• I recently started using this one again because I forgot my stylus at home and needed to take notes. This program is great for regular typing of notes. I can arrange my notes into subjects and type away. Another  really cool feature of this app is you can record the lecture while typing and when you playback, you can actually select text and the recording will skip to the section and play what you heard while writing that exact line. Pretty cool, right?
  • Quickoffice (for now) – $19.99 (can probably be found for a cheaper price because price changes every few weeks). Also available for iPhone but I don’t see why you would buy it.
    • A basic wordprocessing program for the iPad. I opted to not buy pages, numbers or keynote because of the price and value pack savings of the Quickoffice suite. I actually do not use it very much and when I have it’s ok. I’ve only put it on this list because it’s the only word processing program I have. This might change in the next week or so when a new app is released on the App Store which I describe when I have a chance to play around with it.

General

  • AppStart– Free
    • I highly recommend this app for new iPad owners. There is a lot of information about using your iPad and a lot of suggested apps (similar to this post but way more exhaustive).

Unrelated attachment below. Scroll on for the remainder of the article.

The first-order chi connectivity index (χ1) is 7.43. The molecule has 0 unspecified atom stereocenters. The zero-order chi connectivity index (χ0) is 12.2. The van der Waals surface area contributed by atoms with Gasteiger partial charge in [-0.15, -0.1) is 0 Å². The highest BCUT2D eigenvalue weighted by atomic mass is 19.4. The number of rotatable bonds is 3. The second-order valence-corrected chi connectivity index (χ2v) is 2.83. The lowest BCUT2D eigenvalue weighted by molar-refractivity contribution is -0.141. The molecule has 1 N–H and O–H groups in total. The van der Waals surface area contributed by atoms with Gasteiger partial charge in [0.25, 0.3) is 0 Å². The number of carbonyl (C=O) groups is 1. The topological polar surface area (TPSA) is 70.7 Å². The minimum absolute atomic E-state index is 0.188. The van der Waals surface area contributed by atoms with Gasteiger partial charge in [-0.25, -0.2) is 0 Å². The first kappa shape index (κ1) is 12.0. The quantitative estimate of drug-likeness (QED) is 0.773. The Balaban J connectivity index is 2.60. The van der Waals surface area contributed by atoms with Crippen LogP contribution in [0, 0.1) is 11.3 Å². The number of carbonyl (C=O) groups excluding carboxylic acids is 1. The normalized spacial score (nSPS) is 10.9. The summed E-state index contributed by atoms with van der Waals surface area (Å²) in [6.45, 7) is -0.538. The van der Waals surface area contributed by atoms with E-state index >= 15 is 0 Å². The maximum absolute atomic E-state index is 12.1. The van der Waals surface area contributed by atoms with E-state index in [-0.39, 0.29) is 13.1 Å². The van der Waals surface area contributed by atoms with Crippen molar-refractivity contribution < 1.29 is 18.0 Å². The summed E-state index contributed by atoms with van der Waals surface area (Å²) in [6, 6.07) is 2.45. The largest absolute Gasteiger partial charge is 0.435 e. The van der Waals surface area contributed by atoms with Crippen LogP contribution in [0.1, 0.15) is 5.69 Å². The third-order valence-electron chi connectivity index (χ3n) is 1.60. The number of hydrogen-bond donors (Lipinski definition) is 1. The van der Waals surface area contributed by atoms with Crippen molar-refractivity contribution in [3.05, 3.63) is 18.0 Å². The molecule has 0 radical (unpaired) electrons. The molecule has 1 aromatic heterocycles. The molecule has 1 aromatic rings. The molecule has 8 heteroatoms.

• AppShopper– Free. Also available for iPhone.
    • I wrote a post about this a couple months ago so I will just link to it here. I use it for price comparisons, price watches  and app price activity. *Edit: Just realized I did not include the link. Link now included!
  • Flipboard– Free. Also available for iPhone.
    • I love this app! I use it to read my daily blogs and articles online. There are a ton of suggested reads which collate articles from different sites as well as single sites.

Entertainment (Games, Photos and Videos)

  • Ticket to Ride– $6.99. Pocket version available for iPhone at a much cheaper price.
    • This is a fun multiplayer game. The original board game is very popular and the iPad version is easier to play because it keeps track of your points and scoring. My friend and I played this game often when we were killing time travelling on our Europe vacation. On a train playing Ticket to Ride (Europe version).